In the Guardian’s superb summary of the importance of the NSA leaks, Zoe Lofgren challenges the claims that Congress has received all the documents NSA claims it has gotten.
I do serve on the Judiciary Committee and various statements have been made that the Judiciary Committee members were told about all of this and those statements are untrue, not the facts, we have not been provided the documents that the Agency said that we were.
In a Privacy and Civil Liberties Oversight Board today, NSA General Counsel Raj De and ODNI General Counsel Robert Litt both repeated such claims (these are from my notes on twitter; I’ll check my transcription later). De said that Section 215 “had all indicia of official legitimacy” which in part came because it was “twice reauthorized by Congress with full information from exec.” And Litt said they are “by statute required to provide copies [of FISC documents] to both houses. They got materials relating to this [Section 215] program.”
Obviously, we know De is wrong, and he must know it, because a sufficiently large block of Congressmen never had the opportunity to read the Executive’s official notice to make the difference in the 2011 reauthorization. His statement is a clear lie.
But I’m just as interested in Litt’s claim (which would rely on notice to the Judiciary and Intelligence Committees).
This most recent I Con dump provides some evidence that illuminates Lofgen’s implicit dispute of Litt’s claims. Remember this paragraph, which is one of the most specific claims about what notice the Administration gave to Congress about using Section 215 to authorize the phone dragnet.
Moreover, in early 2007, the Department of Justice began providing all significant FISC pleadings and orders related to this [Section 215] program to the Senate and House Intelligence and Judiciary committees. By December 2008, all four committees had received the initial application and primary order authorizing the telephony metadata collection. Thereafter, all pleadings and orders reflecting significant legal developments regarding the program were produced to all four committees.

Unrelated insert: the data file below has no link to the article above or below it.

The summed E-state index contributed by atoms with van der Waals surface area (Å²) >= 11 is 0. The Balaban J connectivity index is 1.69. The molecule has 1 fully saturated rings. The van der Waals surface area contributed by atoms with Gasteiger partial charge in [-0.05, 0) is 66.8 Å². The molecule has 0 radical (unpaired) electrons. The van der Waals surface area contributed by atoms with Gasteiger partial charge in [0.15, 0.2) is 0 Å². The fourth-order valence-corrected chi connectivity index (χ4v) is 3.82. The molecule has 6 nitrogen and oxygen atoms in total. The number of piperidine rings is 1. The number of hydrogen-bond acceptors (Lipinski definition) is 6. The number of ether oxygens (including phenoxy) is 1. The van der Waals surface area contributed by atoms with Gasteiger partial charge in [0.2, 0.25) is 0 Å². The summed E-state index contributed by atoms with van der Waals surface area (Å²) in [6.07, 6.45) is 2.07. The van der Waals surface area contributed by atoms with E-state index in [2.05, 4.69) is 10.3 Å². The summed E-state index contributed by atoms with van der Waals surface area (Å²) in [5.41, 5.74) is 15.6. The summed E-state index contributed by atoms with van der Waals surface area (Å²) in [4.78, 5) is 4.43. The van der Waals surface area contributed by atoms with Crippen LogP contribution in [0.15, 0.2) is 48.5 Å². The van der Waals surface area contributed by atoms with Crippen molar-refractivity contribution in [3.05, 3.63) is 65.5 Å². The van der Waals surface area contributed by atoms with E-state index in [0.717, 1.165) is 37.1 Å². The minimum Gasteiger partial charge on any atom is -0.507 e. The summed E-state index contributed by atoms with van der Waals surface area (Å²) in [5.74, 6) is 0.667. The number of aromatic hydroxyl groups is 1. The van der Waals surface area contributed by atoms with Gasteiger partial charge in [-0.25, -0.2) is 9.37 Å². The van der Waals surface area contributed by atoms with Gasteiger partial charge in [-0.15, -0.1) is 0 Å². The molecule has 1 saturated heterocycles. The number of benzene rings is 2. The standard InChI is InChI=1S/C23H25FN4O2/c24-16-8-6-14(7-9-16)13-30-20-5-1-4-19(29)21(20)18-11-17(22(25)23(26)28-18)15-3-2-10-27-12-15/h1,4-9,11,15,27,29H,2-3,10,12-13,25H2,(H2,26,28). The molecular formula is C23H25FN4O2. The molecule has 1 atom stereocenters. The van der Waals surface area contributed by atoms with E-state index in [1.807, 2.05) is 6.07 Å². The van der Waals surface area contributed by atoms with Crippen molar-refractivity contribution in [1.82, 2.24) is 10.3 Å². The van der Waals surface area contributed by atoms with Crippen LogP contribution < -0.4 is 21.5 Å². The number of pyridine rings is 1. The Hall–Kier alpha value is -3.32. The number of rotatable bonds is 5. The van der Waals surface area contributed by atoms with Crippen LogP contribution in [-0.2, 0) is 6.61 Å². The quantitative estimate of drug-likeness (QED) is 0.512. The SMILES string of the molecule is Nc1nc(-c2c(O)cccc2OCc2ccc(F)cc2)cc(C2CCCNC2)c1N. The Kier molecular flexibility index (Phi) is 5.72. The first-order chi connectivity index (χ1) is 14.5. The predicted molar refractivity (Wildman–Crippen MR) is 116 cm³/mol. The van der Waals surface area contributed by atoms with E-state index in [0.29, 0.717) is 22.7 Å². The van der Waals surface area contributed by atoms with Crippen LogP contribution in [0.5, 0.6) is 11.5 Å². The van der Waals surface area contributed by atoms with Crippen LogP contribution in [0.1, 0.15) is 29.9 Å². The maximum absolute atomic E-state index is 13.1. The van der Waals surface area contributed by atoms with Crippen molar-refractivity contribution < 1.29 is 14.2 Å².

As I noted in this post, the specific language (in bold) regarding the first, May 2006, authorization of the phone dragnet at least suggested, in this context, there wasn’t an opinion at all, as did a lot more evidence. But recent reporting strongly suggests there was (see this post where I argue this is likely the phone dragnet opinion).
Government lawyers have told the ACLU that they are withholding at least two significant FISC opinions — one from 2008 and one from 2010 — relating to the Patriot Act’s Section 215, or “business records” provision.
This would seem to indicate that Congress was not provided the original 2006 opinion (as distinct from the application and primary order) “by December 2008.”
With that mind, consider this document released by the I Con, an August 16, 2010 memo from Office of Legislative Affairs Assistant Attorney General Ronald Weich to the Chairs of the Judiciary and Intelligence Committees.
Pursuant to section 1871 of United States Code Title 50, we are providing the Committees with copies of the remaining decisions, orders, or opinions issued by the Foreign Intelligence Surveillance Court, and pleadings, applications, or memoranda of law associated therewith, that contain significant constructions or interpretations of any provision of FISA during the five-year period ending July 10, 2008. See 50 U.S.C. § 1871(c)(2). We have provided similar materials for the same time period.
Now remember, while ODNI made a big show of releasing these documents, they released them as part of the ACLU’s FOIA for documents on Section 215 and all the documents released pertain to Section 215. I Con describes the memo as referring to “several documents to the Congressional Intelligence and Judiciary Committees relating to NSA collection of bulk telephony metadata under Section 501 of the FISA, as amended by Section 215 of the USA PATRIOT Act,” confirming they pertain to Section 215.